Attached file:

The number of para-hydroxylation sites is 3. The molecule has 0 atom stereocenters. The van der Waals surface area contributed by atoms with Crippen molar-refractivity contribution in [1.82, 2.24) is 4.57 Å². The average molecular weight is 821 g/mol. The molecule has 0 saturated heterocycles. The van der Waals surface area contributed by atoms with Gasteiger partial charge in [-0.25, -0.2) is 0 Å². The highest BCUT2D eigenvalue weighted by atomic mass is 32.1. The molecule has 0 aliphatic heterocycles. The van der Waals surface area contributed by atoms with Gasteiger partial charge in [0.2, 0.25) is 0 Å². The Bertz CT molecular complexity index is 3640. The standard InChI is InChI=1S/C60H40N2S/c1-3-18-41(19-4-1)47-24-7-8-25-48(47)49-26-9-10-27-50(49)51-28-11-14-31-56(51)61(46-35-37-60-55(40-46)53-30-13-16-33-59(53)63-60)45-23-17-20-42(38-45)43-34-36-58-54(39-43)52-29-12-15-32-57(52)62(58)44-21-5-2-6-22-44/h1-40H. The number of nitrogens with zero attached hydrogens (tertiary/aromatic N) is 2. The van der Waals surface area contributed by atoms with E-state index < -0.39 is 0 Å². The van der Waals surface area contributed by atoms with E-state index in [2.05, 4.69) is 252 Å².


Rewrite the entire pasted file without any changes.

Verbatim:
The number of para-hydroxylation sites is 3. The molecule has 0 atom stereocenters. The van der Waals surface area contributed by atoms with Crippen molar-refractivity contribution in [1.82, 2.24) is 4.57 Å². The average molecular weight is 821 g/mol. The molecule has 0 saturated heterocycles. The van der Waals surface area contributed by atoms with Gasteiger partial charge in [-0.25, -0.2) is 0 Å². The highest BCUT2D eigenvalue weighted by atomic mass is 32.1. The molecule has 0 aliphatic heterocycles. The van der Waals surface area contributed by atoms with Gasteiger partial charge in [0.2, 0.25) is 0 Å². The Bertz CT molecular complexity index is 3640. The standard InChI is InChI=1S/C60H40N2S/c1-3-18-41(19-4-1)47-24-7-8-25-48(47)49-26-9-10-27-50(49)51-28-11-14-31-56(51)61(46-35-37-60-55(40-46)53-30-13-16-33-59(53)63-60)45-23-17-20-42(38-45)43-34-36-58-54(39-43)52-29-12-15-32-57(52)62(58)44-21-5-2-6-22-44/h1-40H. The number of nitrogens with zero attached hydrogens (tertiary/aromatic N) is 2. The van der Waals surface area contributed by atoms with E-state index < -0.39 is 0 Å². The van der Waals surface area contributed by atoms with E-state index in [2.05, 4.69) is 252 Å².